There's an owl in there, I promise.

There was an interactive feature on the wall outside, so now you can see how big our wingspans are.




Mendenhall Lake

You may have deduced by now that I'm blogging our Alaska trip a day-at-a-time. Yesterday was just Sitka; today, the ship docks at Juneau. It is at this point in the journey that our intrepid travelers split up. Hub 1.0 went on a helicopter to walk around on a glacier (the British have this lovely pronunciation of the word: GLASS-ier, as if it were more highly polished than the other furniture), Starman went on a canoe trip on Mendenhall Lake, alongside the glacier, and this little piggy didn't get to go shopping but instead stayed home.

I was supposed to meet up with Sarah, a quilter living in Juneau with her Coast Guard officer husband. She was going to take me to the local quilt shops. But at 1 a.m., I had a violent attack of the Dreaded Alaskan Lurgie, as Starman called it -- some virulent form of gastroenteritis that had me confined to cabin for two days. All the resulting photos, therefore, were taken by Starman. (We also have the photos from Hub 1.0's trip, but I'll have to transfer them over from another computer, and I can't promise it will be in chronological order with the trip.)

But first the ship has to dock in Juneau.


A whale!!

The interpretive storyteller on board, Terry Breen, explained to us more than once why glacier ice is blue, and basically it's the same reason why the sky is blue, as explained to a toddler: Because I said so.

Juneau. A crazy place to put a state capital, as it literally can't be reached except by boat or plane. And the airplane approach is insane, as the imaginary point where the pilot either has to land or pull up is over water and often in the clouds. And if you do pull up, you have to clear the mountains all around, one of which has had all the trees cleared off the top just to keep planes from getting tangled up in them!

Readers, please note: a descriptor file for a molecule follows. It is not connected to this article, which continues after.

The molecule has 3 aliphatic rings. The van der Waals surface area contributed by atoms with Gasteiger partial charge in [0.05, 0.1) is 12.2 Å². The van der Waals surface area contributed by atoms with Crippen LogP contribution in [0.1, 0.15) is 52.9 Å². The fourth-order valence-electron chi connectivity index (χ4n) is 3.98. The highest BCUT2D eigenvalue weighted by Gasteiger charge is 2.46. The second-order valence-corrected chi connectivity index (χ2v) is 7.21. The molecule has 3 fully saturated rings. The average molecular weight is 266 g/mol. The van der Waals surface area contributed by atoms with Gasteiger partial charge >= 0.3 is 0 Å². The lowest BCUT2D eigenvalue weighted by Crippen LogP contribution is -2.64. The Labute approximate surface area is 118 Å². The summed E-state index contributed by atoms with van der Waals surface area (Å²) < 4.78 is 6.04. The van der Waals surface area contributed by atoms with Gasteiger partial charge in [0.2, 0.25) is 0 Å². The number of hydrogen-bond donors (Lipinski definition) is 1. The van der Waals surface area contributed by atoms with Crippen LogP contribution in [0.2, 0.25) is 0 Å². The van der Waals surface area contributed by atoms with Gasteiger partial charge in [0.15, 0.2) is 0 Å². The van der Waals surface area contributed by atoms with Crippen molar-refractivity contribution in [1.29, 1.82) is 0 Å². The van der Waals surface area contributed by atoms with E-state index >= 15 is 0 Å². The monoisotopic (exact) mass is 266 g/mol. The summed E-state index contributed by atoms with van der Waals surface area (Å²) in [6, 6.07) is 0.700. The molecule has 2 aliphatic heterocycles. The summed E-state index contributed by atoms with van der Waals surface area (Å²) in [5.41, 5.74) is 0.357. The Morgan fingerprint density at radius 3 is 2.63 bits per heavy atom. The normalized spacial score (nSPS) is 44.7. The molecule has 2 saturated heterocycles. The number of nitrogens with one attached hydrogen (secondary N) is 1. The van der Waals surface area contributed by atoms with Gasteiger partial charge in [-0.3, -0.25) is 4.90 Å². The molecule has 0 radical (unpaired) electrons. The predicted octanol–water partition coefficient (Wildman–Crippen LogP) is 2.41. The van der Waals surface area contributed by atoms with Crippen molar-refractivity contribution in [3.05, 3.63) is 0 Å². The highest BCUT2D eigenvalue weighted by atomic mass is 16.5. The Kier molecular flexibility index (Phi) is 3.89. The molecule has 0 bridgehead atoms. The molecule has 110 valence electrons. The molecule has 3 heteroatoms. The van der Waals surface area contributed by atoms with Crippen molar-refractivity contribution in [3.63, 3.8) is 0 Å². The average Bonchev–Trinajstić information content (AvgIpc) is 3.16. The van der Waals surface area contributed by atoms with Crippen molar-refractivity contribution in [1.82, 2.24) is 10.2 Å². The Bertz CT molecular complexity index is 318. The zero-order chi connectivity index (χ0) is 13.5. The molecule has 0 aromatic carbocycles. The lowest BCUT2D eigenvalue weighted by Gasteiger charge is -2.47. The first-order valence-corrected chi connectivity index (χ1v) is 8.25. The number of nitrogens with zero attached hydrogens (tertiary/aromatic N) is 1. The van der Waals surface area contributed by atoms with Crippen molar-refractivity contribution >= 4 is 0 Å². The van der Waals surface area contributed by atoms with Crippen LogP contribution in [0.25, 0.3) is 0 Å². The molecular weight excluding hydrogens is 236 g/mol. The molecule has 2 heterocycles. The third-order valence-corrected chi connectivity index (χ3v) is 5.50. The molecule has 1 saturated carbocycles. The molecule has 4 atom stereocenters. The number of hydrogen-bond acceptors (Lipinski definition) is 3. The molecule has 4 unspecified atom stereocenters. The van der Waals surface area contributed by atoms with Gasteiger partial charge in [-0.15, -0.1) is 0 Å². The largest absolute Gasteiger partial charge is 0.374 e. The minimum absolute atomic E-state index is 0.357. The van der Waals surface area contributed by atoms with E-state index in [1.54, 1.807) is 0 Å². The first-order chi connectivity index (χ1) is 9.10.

Alaska thought hard about moving the capital to the interior, within sight of Mt. McKinley, to a town called Willow, but even though nearly everyone agreed Juneau was a stupid location, the voters decided not to spend the money it would cost to build an entire new capital. What stunned me about this part of John McPhee's book on Alaska, was his recap of how many other states have moved their state capital, in some cases more than once!

Okay, so this is Mendenhall Lake, which can be reached by a bus ride out of town. Starman was on one canoe with some fellow shipmates, while the other canoe had the "grandparents" on it. We never did get the full story, but we gathered that there is (or soon will be) some TV show about grandparents reconnecting with their grandkids. One episode of this show will be about a family on board our ship: grandparents, mom and a couple pretty teenaged daughters. So in the other canoe were the grandparents, the granddaughters, the sound guy, the camera guy, and the guide. Starman figures he'll show up in a background shot at some point in the show...

Yup, I think you can see some of their equipment if you click on the photo.

And that's the glacier! It must be huge; Hub 1.0's helicopter landed and they walked around on the ice and never saw Starman's group on the lake.

One of the pretty waterfalls.

They weren't allowed to go too close to the face of the glacier, so again, it's bigger than it looks.

Glacial ice!


Starman with glacial backdrop!

I personally think this is a great photo.

At which point, they packed up and headed back into town. Starman stopped at a shop and bought me a stuffed bald eagle ("Baldy") as he couldn't get flowers. I then had to send him back out for Immodium and air freshener. He was (as always) a star -- put up with my kvetching and moaning, and hung out with Hub 1.0, who was in full tourist mode.

I have to say again, these two guys are so wonderful and such fun to travel with. If I was in a lousy mood while I was confined to cabin (the ship had rules about people who got sick), it was mostly because I was lonely without them. At the same time, I was glad that they got to do fun stuff. They had earned it!